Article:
It's been my experience that cultures of trust build when groups create explicit shared agreements on how it works together. The significance of this effort is that the scope of a group's creativity is equal to the scope of its trust and that groups move at the speed of trust.
The process I use has three elements:
Defining common principles
The group identifies everything that matters to people as they think about how they work together. This usually includes principles related to communication, organization, governance and courtesies.
Crafting proposed agreements
The group works together to craft proposed agreements in how things could work for everyone, given the group's realities. The key is that they are very realistic, respectful and relevant to the group's performance indicators.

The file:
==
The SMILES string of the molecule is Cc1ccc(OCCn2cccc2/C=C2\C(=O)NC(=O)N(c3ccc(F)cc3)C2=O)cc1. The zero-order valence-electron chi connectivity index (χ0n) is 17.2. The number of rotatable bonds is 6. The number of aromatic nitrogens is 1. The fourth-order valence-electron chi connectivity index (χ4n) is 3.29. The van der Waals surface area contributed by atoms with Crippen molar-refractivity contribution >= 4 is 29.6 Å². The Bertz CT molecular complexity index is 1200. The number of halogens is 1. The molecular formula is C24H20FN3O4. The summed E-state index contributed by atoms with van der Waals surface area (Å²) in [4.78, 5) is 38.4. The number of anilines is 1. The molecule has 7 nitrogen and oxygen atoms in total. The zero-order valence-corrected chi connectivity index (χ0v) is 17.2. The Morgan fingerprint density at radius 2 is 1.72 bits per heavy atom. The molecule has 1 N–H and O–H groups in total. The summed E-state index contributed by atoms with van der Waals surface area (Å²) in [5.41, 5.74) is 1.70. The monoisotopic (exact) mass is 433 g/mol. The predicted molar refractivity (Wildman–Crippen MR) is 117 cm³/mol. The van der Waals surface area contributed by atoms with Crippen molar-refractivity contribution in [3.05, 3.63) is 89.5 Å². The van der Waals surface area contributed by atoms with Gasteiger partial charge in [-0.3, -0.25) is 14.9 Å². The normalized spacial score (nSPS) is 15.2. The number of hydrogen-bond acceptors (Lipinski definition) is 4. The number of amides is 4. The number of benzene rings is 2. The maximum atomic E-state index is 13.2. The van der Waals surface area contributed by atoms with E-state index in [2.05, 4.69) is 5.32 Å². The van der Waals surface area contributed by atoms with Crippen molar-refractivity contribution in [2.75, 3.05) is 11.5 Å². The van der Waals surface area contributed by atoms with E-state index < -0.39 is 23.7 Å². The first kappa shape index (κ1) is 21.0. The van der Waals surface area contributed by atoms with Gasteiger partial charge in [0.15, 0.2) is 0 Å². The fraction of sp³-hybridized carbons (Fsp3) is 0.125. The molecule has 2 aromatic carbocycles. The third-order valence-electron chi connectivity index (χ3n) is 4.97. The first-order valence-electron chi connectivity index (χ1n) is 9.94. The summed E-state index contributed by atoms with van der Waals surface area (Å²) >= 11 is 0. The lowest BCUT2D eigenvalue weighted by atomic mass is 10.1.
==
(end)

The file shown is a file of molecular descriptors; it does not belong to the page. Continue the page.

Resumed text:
The group tests and critiques proposed agreements. They then tweak or implement what was tested based on how they worked in real contexts. They do with as many principles as they consider significant to the culture of trust in the group. New group members are onboarded to existing agreements and included in the development and improvement of next agreements.
Fundamental to the nature of trust in groups is that it cannot be commanded, incentivized or trained. A culture of trust grows through the development of authetic agreements.